George Osborne should “listen to wise advice” as OECD deputy says government should reconsider pace of cuts

Ed Balls MP, Labour’s shadow chancellor, said in response to interviews in tomorrow’s Times and Financial Times in which the deputy secretary-general and chief economist of the OECD Pier Carlo Padoan says “we see merit in slowing the pace of fiscal consolidation if there is not so good news on the growth front”:

“This is a very significant intervention. Even the OECD, which has traditionally supported government economic policy and George Osborne’s deficit reduction plan, is now saying the Chancellor should consider changing course.

“As Labour has consistently argued we need more jobs and strong growth to get the deficit down in a sustainable way. But since the Conservative-led government decided to cut further and faster than any other major economy, growth has been much weaker and both unemployment and inflation higher than expected. The result is that the government is set to borrow £46 billion more than expected.

“George Osborne’s rigid determination, despite all the evidence, to stick with deep and fast cuts and refuse to even consider a plan B does not boost his credibility, it undermines it. We know the government’s most senior civil servants have drawn up a plan B, which Ministers have hastily rejected. But it’s now time George Osborne listened to wise advice, looked at what is happening to the economy and thought again about the speed and scale of his cuts.”

ENDS

A transcript of the Times’ interview with the OECD’s deputy secretary-general and chief economist Pier Carlo Padoan, which is available on The Times website here, can also be found below:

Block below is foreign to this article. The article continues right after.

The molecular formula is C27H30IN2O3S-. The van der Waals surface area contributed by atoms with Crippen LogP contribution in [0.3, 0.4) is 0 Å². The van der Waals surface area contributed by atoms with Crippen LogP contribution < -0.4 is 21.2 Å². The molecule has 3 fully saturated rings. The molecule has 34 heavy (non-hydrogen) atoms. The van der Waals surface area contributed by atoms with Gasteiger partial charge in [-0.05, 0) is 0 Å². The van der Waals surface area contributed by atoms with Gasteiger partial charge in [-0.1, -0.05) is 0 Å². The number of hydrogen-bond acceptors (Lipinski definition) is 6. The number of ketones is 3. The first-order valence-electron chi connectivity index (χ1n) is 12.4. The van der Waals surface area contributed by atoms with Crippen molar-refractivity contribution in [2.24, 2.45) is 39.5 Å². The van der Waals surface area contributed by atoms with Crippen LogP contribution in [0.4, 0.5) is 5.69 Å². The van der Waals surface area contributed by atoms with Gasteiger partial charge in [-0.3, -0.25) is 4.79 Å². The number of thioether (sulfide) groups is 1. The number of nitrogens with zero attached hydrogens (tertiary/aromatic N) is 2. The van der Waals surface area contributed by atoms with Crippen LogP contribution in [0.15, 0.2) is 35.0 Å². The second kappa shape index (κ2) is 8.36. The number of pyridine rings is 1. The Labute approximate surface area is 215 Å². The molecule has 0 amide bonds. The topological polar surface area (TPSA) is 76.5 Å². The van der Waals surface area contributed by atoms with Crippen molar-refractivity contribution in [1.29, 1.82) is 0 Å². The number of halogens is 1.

Extract from interview with Pier Carlo Padoan of the OECD

Extract from an interview on Tuesday between Sam Fleming and the Deputy Secretary-General and Chief Economist of the OECD

Q The OECD has been very supportive of the fiscal consolidation plans in the UK. Do you worry that they are going to bear down too hard on growth? I see you have taken your growth forecasts down again, from 1.7 to 1.4 per cent.

A We are incorporating new evidence. We are also saying that fiscal consolidation should be pursued, but at the same time we see merit in slowing the pace of fiscal consolidation if there is not so good news on the growth front, and we have seen good and bad news recently. So we not are saying just stick to it, we are saying take that into account. Especially given the fact that maybe monetary policy has less of a policy space to use because of the headline inflation story. So we fully recognize that in this transition phase while moving towards fiscal consolidation, which is needed because of the size of the deficit, that [the] pace of that could be modulated with respect to the performance results.

Q But even if that means potentially meeting fiscal targets a year later? Is that a worthwhile sacrifice to make in a sense?

A That is an intertemporal trade off. I would not say specifically a year later, I would say that you can slow down the pace over the next quarters, if things turn out to be weaker than expected.

Q But you are saying things are going to turn out weaker than expected because your growth forecasts are lower than the official forecasts.

A We have seen that they are a bit weaker than expected; should that continue to be the case then there is scope for, as I said, slowing the pace.

Q Does that mean slower cuts or reversing tax hikes? What’s the right way for a country in this situation to slow the pace of fiscal consolidation?

A I would not reverse the measures I have announced because that would bear down on credibility; I would slow down the pace of spending cuts rather.

Q But that is effectively a reversal in itself though, isn’t it, slowing the pace of spending cuts?

A Frankly if you want to use the reversal fine but it’s not my word.

Q Fair enough. But in any case it’s not like…

A …You are going in the same direction, only at a different speed.

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Posted May 25th, 2011 by Ed's team

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